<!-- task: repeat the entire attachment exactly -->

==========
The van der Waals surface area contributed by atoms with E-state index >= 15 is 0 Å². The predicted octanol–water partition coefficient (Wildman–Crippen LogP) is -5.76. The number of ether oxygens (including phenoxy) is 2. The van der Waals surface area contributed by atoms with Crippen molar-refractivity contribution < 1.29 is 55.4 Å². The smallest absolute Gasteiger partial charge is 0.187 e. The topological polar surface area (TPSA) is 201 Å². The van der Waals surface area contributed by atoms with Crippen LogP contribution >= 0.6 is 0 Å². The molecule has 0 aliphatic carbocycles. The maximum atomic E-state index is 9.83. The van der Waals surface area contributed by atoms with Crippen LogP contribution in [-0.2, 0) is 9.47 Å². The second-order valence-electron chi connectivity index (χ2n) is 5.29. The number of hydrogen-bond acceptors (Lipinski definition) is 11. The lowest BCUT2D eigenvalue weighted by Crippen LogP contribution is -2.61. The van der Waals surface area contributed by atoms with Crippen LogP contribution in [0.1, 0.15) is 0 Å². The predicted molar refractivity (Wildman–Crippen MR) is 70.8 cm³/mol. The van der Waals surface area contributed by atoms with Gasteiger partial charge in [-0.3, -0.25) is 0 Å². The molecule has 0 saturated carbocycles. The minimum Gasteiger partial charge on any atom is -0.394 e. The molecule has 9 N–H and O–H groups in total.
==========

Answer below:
The van der Waals surface area contributed by atoms with E-state index >= 15 is 0 Å². The predicted octanol–water partition coefficient (Wildman–Crippen LogP) is -5.76. The number of ether oxygens (including phenoxy) is 2. The van der Waals surface area contributed by atoms with Crippen molar-refractivity contribution < 1.29 is 55.4 Å². The smallest absolute Gasteiger partial charge is 0.187 e. The topological polar surface area (TPSA) is 201 Å². The van der Waals surface area contributed by atoms with Crippen LogP contribution >= 0.6 is 0 Å². The molecule has 0 aliphatic carbocycles. The maximum atomic E-state index is 9.83. The van der Waals surface area contributed by atoms with Crippen LogP contribution in [-0.2, 0) is 9.47 Å². The second-order valence-electron chi connectivity index (χ2n) is 5.29. The number of hydrogen-bond acceptors (Lipinski definition) is 11. The lowest BCUT2D eigenvalue weighted by Crippen LogP contribution is -2.61. The van der Waals surface area contributed by atoms with Crippen LogP contribution in [0.1, 0.15) is 0 Å². The predicted molar refractivity (Wildman–Crippen MR) is 70.8 cm³/mol. The van der Waals surface area contributed by atoms with Gasteiger partial charge in [-0.3, -0.25) is 0 Å². The molecule has 0 saturated carbocycles. The minimum Gasteiger partial charge on any atom is -0.394 e. The molecule has 9 N–H and O–H groups in total.